(I asked Mom if she would be interested in my obtaining some of these stamps for her, punctuating it with a “Get your stinkin’ paws off me, you damn dirty ape!” Stony silence.) Ruby Gentry (1952) kicks off the evening at 8pm, followed by The Agony and the Ecstasy (1965; 9:30pm), 55 Days at Peking (1955; 12mid), Soylent Green (1973; 3am) and Skyjacked (1972; 4:45am).
April 5, Saturday – TCM continues its 10:30am showcase of movies from the Mexican Spitfire series, with Mexican Spitfire (1940—the first official Spitfire) on tap this morning…followed by Mexican Spitfire Out West (1940; April 12), Mexican Spitfire’s Baby (1941; April 19) and Mexican Spitfire at Sea (1942; April 26). Following the Spitfire films on April 5, 12 and 19 are the 1992 documentary MGM: When the Lion Roars (it’s split up into three parts, just as it originally was during its public television run).
TCM Underground originally had Assault on Precinct 13 (1976) on its schedule at 2am, but they’ve called an audible and replaced it with Sweet Jesus, Preacherman (1973). (Now you know why I’ve been waiting until the end of the month to do these things.)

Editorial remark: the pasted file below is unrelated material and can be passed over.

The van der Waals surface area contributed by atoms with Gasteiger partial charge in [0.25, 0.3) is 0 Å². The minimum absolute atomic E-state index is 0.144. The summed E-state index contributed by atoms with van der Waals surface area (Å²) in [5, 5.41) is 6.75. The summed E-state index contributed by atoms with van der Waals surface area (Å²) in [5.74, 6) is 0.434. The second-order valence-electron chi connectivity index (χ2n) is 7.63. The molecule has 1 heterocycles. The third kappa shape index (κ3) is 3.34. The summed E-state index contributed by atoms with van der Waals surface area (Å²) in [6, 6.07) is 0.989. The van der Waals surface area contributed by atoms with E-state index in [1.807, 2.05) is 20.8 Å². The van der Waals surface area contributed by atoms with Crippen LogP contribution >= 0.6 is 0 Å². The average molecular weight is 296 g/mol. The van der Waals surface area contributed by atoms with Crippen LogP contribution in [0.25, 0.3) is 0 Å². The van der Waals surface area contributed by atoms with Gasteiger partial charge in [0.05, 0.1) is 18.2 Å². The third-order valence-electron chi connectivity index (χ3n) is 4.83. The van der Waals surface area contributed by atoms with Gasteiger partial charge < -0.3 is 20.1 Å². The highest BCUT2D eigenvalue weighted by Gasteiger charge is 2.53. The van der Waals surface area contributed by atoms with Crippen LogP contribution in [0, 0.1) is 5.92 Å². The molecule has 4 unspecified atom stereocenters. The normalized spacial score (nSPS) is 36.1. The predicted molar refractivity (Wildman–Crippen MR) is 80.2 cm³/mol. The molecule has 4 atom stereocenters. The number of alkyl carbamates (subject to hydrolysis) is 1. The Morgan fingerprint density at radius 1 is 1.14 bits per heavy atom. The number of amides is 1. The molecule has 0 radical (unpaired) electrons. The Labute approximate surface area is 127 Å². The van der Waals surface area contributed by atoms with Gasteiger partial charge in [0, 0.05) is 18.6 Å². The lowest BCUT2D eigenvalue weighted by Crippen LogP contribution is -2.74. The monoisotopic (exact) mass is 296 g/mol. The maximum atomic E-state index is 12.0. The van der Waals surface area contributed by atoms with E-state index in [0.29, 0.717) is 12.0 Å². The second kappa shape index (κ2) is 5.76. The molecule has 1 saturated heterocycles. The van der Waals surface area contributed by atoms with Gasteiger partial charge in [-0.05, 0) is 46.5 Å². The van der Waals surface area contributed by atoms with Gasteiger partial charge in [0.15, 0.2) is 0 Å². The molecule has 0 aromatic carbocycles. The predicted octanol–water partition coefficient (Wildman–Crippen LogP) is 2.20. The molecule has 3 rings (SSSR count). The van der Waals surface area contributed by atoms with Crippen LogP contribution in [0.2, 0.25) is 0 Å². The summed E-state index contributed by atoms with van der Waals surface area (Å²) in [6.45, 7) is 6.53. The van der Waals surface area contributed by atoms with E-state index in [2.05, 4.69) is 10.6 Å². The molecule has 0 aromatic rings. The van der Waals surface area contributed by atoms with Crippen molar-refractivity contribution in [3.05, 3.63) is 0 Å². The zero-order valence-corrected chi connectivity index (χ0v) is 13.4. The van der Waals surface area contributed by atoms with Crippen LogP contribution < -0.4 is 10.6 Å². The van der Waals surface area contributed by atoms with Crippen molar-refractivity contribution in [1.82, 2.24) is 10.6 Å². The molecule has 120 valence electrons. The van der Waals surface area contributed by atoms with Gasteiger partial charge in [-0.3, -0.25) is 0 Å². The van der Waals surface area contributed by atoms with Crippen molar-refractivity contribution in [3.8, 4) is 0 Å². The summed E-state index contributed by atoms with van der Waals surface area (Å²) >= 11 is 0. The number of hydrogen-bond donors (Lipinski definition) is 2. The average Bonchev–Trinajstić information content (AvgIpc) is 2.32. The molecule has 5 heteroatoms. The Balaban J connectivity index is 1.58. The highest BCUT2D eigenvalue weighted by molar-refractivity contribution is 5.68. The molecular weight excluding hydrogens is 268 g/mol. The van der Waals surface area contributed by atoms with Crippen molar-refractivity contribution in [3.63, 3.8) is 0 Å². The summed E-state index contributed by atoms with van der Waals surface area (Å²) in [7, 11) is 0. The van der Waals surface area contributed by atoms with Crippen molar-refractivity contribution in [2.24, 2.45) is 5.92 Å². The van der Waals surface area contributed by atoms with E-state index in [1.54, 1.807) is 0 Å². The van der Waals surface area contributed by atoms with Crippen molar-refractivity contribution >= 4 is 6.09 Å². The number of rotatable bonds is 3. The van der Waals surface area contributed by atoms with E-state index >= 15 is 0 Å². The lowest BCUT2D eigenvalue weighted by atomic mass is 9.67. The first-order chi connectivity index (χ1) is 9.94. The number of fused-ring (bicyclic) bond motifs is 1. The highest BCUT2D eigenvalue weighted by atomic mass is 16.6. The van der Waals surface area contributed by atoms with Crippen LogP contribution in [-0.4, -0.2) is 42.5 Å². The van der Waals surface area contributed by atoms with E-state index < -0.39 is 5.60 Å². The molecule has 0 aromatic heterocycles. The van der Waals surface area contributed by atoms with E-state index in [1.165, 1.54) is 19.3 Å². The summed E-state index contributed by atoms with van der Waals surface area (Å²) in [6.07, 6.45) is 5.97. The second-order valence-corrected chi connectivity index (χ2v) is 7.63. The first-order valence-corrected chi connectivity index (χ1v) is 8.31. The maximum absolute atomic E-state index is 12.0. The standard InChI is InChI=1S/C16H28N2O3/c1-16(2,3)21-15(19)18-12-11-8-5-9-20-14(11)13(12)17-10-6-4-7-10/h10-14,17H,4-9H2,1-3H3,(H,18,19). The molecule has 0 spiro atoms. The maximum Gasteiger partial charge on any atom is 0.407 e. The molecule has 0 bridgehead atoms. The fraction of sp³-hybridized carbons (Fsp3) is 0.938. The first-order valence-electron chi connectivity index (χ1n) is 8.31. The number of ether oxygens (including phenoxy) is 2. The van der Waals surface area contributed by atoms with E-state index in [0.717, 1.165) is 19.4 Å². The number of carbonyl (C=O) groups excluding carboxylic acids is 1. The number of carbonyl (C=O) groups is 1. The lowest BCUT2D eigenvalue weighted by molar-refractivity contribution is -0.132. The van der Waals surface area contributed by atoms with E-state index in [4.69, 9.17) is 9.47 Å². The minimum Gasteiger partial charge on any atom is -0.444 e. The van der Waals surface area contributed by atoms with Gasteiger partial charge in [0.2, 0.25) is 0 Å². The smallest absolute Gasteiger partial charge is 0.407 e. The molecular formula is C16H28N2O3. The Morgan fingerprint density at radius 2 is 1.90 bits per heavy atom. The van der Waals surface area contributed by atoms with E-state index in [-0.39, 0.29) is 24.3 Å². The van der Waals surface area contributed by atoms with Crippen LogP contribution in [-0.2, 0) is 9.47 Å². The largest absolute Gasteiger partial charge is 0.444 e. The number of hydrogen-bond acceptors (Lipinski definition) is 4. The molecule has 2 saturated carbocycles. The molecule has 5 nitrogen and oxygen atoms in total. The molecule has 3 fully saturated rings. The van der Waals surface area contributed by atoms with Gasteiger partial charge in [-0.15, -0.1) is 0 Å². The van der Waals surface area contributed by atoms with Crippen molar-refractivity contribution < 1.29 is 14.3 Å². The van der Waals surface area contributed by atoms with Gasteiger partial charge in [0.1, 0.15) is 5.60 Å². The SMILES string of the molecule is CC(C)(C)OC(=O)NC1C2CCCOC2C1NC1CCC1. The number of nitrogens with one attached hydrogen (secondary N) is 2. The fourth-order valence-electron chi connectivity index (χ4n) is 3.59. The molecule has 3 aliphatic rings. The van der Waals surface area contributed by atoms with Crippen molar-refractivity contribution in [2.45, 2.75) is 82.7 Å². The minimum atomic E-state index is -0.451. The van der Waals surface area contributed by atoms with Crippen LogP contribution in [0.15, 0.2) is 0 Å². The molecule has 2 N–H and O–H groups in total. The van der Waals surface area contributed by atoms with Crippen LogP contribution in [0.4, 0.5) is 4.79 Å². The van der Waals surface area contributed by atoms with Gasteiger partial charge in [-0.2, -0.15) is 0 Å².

April 12, Saturday – Another example of “now we plan it, now we don’t”: the original April schedule had the last of the three Michael Caine “Harry Palmer” films from the 1960s, Billion Dollar Brain (1967), slotted at 8:15am…now California Suite (1978) has been substituted in its place. (I think Brain has only been released as a Region 2 DVD due to some sticky copyright issues.)
On The Essentials, Osborne and Barrymore have pretty much decided that the titular definition applies to How to Marry a Millionaire (1953; 8pm). I’m not sure I’d agree with that (it’s a fun movie, but hardly essential), but be that as it may—it gives the channel a reason to run two more movies featuring Marilyn Monroe, The Misfits (1961) at 9:45pm and Bus Stop (1956) at 12:15am.
Since both of these movies featured Mickey Rooney, I believe this is an example of what the Bush administration referred to as “enhanced interrogation techniques.”
April 15, Tuesday – The fleet is officially in beginning at 7am with Joe E. Brown’s Son of a Sailor (1933)—which ushers in other films of a Naval bent: On an Island with You (1948; 8:15am), The Sailor Takes a Wife (1945; 10:15am), Follow the Boys (1963; 12noon), Mister Roberts (1955; 1:45pm), Don’t Go Near the Water (1957; 4pm) and Kiss Them for Me (1957; 6pm).